Native global flood stories are documented as history or legend in almost every region on Earth. In The Antiquities of the Jews, first-century historian Josephus cites myriad ancient histories recording the flood, including those by Berosus the Chaldean, Hieronymus the Egyptian, Mnaseas, and Nicolaus of Damascus. (Antiquities I:3:93-95.) In addition to these written accounts, scores of oral traditions about the flood exist throughout the world even today, including Native American and Aboriginal societies. Old world missionaries reported their amazement at finding remote tribes already possessing legends with tremendous similarities to the Bible's accounts of the worldwide flood. H.S. Bellamy in Moons, Myths and Men estimates that altogether there are over 500 Flood legends worldwide. Ancient civilizations (such as China, Babylonia, Wales, Russia, India, America, Hawaii, Scandinavia, Sumatra, Peru, and Polynesia) all have their own versions of a giant flood.
These flood tales are frequently linked by common elements that parallel the Biblical account including the warning of the coming flood, the construction of a boat in advance, the storage of animals, the inclusion of family, and the release of birds to determine if the water level had subsided. The overwhelming consistency among flood legends found in distant parts of the globe indicates they were derived from the same origin (the Bible's record), but oral transcription has changed the details through time.
Intelligent design (ID) refers to a theory of origins or a scientific research program. In addition, the term is used to describe the community of philosophers, scholars, and scientists who are seeking evidence of design in nature. The scientific theory of intelligent design holds that "certain features of the universe and of living things are best explained by an intelligent cause, not an undirected process such as natural selection". ID theorists draw exclusively upon empirical evidence to support the existence of a creative intelligence or designer. ID purports that nature can be detected without any understanding of who the designer is or why the agent acted, or even how the phenomenon in question was actually produced.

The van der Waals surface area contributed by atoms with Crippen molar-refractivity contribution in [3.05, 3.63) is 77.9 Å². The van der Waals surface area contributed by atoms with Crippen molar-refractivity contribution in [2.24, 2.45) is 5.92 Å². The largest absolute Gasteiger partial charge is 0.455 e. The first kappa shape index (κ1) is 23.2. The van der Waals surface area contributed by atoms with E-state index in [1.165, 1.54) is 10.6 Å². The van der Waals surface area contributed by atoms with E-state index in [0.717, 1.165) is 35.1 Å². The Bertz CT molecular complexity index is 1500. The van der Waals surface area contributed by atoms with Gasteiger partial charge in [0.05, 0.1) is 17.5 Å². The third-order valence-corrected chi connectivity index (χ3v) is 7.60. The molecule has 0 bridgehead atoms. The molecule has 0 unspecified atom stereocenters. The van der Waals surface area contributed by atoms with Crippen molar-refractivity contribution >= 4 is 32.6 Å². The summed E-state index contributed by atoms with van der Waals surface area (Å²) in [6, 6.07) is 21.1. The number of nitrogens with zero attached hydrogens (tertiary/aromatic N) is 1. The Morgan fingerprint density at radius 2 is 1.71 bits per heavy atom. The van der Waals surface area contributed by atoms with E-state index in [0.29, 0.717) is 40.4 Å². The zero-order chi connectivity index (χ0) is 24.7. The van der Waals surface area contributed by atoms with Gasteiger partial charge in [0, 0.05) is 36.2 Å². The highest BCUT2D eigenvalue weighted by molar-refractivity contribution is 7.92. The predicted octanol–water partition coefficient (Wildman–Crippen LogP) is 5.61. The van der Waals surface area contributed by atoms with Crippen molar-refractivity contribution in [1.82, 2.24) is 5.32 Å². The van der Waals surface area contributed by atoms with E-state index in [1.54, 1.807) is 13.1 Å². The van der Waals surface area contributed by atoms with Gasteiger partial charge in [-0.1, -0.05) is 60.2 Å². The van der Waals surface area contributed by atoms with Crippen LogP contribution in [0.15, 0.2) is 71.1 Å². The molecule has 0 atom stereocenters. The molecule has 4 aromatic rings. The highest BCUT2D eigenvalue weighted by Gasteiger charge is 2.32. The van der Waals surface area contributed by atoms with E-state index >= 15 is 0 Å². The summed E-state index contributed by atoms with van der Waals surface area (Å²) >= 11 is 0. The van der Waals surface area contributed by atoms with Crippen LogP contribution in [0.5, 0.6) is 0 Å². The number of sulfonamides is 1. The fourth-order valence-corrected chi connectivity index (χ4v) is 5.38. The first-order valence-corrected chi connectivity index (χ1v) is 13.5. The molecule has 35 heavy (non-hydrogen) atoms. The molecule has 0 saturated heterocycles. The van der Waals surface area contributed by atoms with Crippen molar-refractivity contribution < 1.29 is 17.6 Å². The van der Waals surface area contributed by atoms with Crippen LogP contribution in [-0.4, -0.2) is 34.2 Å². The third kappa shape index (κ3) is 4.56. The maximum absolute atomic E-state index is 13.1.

ID is a unique scientific position that stands in stark contrast to naturalistic, materialistic philosophy of science which puts forth abiogenesis rather then intelligent agents as the main mechanism that created biological systems for sustaining life. It can also clearly be distinguished from religious creationism in that it stakes no claim regarding the specific identity of the creator, nor does it use references from scripture when forming theories about the history of the world. In fact, many ID theorists support the idea of common descent and billions of years of time. ID simply postulates that certain features within the cosmos present clear evidence of being deliberately and intelligently designed.
The History of creationism encompasses several thousand years of thought regarding the origin of the universe, earth, and life with reference to one or more creative agents. In varying forms, it is the dominant view of Orthodox Christianity, Islam, and Judaism, as well as Chinese Taoism, Greek Stoicism, and many animistic belief systems. It was the dominant viewpoint among European scientists until the mid 19th century (see historical creation scientists and the list of present-day creation scientists), but was not subject to a rigorous research program, because the historicity of Genesis was largely taken for granted.
With the rise of secularization in the 19th century, however, creationism came under fire in Europe and America, and began to develop a vigorous research program.
When geologists revised the age of the earth to millions of years, some writers looked to studying geology within the Biblical timeframe detailed in the Ussher-Lightfoot calendar. In the first half of the nineteenth century, the leaders were the scriptural geologists in Britain. About a century later, the Canadian George McCready Price, wrote extensively on the subject. However, the concept only revived during the 1960s following the publication of The Genesis Flood by Henry Morris and John Whitcomb.
Subsequently, creation science has expanded into biology and cosmology. However, efforts to have it legislated to be taught in public (government) schools in the United States were eventually halted by the Supreme Court's interpretation of the first amendment in Edwards v. Aguillard 1987.